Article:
Tuesday, August 26, 2008

Olympically OTT

Before I get into this rant I should point out that I'm not much of a sports fan, but am I the only one in Britain who hasn't found the "celebration" of our athlete's relative success in Peking a little over the top? It seems as if we've had virtually non-stop 24 hour coverage of the blasted circus for the last three weeks with even the news carrying the Olympics as its main story line.

Of course, I recognise that winning an Olympic gold medal is quite an achievement, but I also recognise that they are only doing what they are supposed to do and that they have - on the whole - received an awful lot of taxpayers money to do. In that respect they are far more fortunate than the vast majority of us, so for much of the media to then suggest that their efforts should be recognised with further honours - knighthoods, MBE's and so on - is ridiculous and cheapens the honours system.

The honours should be reserved for those who have given a lifetime of service to the nation or carried out some selfless act - not for those privileged athletes who are largely insulated from the rigours of everyday life that so many of us mere mortals go through.

I have no problem with honours being bestowed on sporting personalities after a lifetime of achievement and dedication - generally they have not only worked hard in their own sport but have done a great deal of good for charity and the nation, but I find the idea of handing out gongs to a 22 year old just for winning one event at the right time rather silly.

One other thing that has struck me during the Olympic fortnight was the incredible sycophancy of the BBC towards the Chinese. From the opening ceremony where BBC commentators gasped in awe like dumbstruck children at the gaudy, vulgar but wonderfully stage managed displays on show (totalitarian regimes are usually very good at stage managed displays - fear is often a good motivator) and through every event they have been doing nothing but telling us how wonderful the Games were and how great the Chinese are.

Yeah, they are great as long as you don't mention the Great Leap Forward or the Cultural Revolution or the millions who have died at the hands of this oppressive nation. It was always a mistake, in my view, to give the Olympic Games to the Chinese - they were always going to use it as a political lever and the BBC more than anyone have helped them to do this.

From what I understand, the Berlin Olympics of 1936 were wonderfully stage managed too and went a long way to allaying some of the fears people had about the Nazi regime. It would be another 12 years and millions of violent deaths before there was another Olympic Games. There is also a certain irony that after the Berlin Olympics the next city to host them would be London in 1948 - as it will be after the Peking Games.

Though I don't expect the same thing to happen this time I do find it repugnant that another viciously oppressive totalitarian regime is once more allowed to present a false visage to the world through a sporting meet and that our own state broadcaster more than anyone supports them in doing so.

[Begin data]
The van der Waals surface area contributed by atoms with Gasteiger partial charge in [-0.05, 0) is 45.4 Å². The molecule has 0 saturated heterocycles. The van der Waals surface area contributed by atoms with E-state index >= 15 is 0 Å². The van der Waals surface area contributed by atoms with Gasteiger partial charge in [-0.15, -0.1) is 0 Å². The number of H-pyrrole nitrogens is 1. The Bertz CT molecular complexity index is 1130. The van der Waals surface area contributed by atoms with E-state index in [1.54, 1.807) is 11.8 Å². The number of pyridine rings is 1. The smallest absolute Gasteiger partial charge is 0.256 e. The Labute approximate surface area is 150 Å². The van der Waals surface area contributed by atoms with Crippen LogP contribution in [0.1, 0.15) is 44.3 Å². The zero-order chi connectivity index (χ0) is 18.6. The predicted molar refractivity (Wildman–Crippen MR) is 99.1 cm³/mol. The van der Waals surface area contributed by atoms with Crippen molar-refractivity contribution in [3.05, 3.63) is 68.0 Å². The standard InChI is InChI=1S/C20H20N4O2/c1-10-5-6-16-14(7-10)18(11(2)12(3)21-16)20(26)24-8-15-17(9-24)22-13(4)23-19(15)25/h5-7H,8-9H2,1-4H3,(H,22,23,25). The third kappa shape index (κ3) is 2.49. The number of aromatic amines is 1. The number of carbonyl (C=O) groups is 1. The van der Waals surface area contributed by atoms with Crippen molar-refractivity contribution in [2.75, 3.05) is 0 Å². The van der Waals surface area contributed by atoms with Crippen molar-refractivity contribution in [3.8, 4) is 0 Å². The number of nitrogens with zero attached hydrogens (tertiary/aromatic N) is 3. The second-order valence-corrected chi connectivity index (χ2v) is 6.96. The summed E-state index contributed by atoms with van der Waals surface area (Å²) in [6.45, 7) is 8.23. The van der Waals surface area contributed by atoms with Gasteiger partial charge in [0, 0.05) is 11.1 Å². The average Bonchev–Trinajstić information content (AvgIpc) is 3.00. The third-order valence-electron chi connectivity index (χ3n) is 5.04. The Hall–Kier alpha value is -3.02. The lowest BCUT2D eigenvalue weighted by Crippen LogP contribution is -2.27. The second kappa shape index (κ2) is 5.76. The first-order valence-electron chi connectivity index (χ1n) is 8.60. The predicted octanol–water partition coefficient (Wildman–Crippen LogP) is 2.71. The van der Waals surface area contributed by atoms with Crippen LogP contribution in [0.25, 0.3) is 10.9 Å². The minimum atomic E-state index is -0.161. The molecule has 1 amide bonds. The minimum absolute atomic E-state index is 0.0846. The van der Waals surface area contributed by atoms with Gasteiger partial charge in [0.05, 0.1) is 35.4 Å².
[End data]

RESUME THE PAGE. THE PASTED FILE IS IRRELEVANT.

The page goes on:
TheFatBigot said...

I'm not sure I can agree with you on honours Mr Stan. Obviously there is no formal rule about it, but the convention is pretty well established that gold medal winners get an MBE. I don't think it inappropriate for the lowest honour to be given for achieving something so rare.

Nor do I think the knighthoods for Redgrave (5 golds) and Pinsent (4 golds) were inappropriate, nor the dameness for Holmes (2 golds in the same games at the end of a long career at or near the very top).

Were Chris Hoy to be knighted (4 golds, including 3 in one games) it would be consistent with past awards. Rebecca Adlington is a more difficult case. Her 2 golds were a quite astonishing achievement but she is only 19. Having said that, she sets a superb example in her behaviour. My guess is OBE or CBE this time advancing to DBE if she wins again in 2012.

It is not without precedent for high awards to be given to those whose careers have not ended, but it has been reserved for quite outstanding achievements and conduct, Richard Hadlee is probably the most recent example and Chris Hoy would be a fitting addition to the short list.

Lemon said...

The very concept of athletes (many of whom are toffs of the lowest order) receiving anything beyond a medal, fame, and lifelong coaching jobs is wrong.
Should someone who was able to run a little faster than other athletes be recognized as was Douglas Bader, CBE?
Not like they toil in a coal mine. They mostly complain about how little money they receive to represent their country.
They don't risk lfe or limb - how many Brit soldiers will receive such an honour?

Stan said...

S'ok fb - I don't expect everyone who reads this to agree with everything I say, but I still don't agree with the idea of giving honours for sporting prowess regardless of the precedents. I can just about accept Redgraves as his achievement really was something special - Pinsent .... maybe, Holmes definitely not.

As Lemon points out, it is not as if they are doing anything dangerous and being given the opporunity to pursue something that they love doing is hardly a sacrifice. I know many people who have given their lives selflessly to help others less fortunate - will they ever get rewarded with an honour. Not likely.